Apple Sued For Alleged Design Flaw in the Apple Watch Causing Injuries
Apple Inc. (AAPL) is certainly no stranger to lawsuits. However, a new lawsuit filed with the United States District Court for the Northern District of California claims that the Apple Watch has a known defect in it’s design that creates a “dangerous slice risk.”
According to the lawsuit, the lithium ion battery housed inside the Apple watch is prone to swelling. The design of the Apple Watch doesn’t leave much room for this expansion, so users are reporting that the screen is often pushed out, leaving a razor sharp edge that has caused significant lacerations and damage to people.
One of the lead Plaintiffs, Chris Smith of Alabama, claims that he was golfing when the watch slashed open a vein, causing him to lose a significant amount of blood. Surprisingly, this does not appear to be the only time that Apple has been made aware of this issue. In 2018, the website MacRumors published an article stating that Apple was “now offering free repairs of 42mm Apple Watch Series 2 models with Swollen Batteries.” Further, in a 2015 patent filing by Apple, the company mentioned that there was a possibility that the battery could swell and lead to physical damage to the device.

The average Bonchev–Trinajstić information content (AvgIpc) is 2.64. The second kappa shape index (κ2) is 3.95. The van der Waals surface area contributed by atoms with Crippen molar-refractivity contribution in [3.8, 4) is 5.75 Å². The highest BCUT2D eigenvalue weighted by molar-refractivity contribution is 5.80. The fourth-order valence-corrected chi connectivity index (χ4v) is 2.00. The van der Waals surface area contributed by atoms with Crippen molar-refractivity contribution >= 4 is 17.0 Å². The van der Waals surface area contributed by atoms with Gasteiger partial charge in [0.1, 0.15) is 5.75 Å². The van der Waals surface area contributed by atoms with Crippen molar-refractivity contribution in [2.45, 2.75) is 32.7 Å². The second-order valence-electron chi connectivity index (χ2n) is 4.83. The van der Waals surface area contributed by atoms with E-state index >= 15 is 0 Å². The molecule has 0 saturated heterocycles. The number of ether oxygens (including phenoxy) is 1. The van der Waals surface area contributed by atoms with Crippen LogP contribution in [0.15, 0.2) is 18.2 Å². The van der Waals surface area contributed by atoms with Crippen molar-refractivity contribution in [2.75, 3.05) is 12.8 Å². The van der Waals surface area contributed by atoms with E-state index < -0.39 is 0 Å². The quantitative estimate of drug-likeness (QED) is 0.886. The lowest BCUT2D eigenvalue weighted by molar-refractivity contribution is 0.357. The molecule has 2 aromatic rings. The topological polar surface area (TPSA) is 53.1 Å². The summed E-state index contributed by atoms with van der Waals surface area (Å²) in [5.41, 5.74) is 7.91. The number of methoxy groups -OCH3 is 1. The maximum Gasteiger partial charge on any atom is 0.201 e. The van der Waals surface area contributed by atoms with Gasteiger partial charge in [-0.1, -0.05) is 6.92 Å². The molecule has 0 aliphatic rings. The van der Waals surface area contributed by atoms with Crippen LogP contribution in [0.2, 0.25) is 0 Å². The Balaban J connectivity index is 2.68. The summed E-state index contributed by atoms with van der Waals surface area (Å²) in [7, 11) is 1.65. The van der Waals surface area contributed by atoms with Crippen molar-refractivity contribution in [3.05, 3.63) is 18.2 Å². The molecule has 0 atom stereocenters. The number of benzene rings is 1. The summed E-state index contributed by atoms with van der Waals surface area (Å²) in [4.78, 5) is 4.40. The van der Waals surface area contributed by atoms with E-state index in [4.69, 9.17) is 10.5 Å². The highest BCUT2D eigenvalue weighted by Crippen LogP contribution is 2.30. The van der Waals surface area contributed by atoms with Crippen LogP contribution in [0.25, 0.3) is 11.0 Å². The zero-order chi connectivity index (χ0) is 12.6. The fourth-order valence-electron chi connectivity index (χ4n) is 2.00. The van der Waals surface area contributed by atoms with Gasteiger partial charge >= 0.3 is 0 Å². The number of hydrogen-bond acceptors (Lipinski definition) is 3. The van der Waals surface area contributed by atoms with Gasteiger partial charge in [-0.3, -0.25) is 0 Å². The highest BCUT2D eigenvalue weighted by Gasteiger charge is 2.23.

According to the lawsuit, the screens at issue “are made either of Ion-X glass (aluminum models) or sapphire crystal glass (stainless steel and titanium models) and each have a razor-sharp edge on all four sides.” If certified, the class action is looking to represent anyone who owned a watch from the first edition in 2015 until last year, excluding anyone with the new Watch 7 series. The Cupertino-based electronics company has previously faced another class action lawsuit over the watch screen in 2018.
In that case, complainants alleged a similar flaw that caused the screens to crack, shatter or detach. They said that Apple was aware of the defect but chose not to honour any warranty claims. They sought $5 million USD in damages, but it was thrown out by a federal judge who said the “plaintiff failed to identify a specific defect.”
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Dennis P. Sawan
Licensed in Ohio and Georgia
Christopher A. Sawan
Licensed in Ohio and Michigan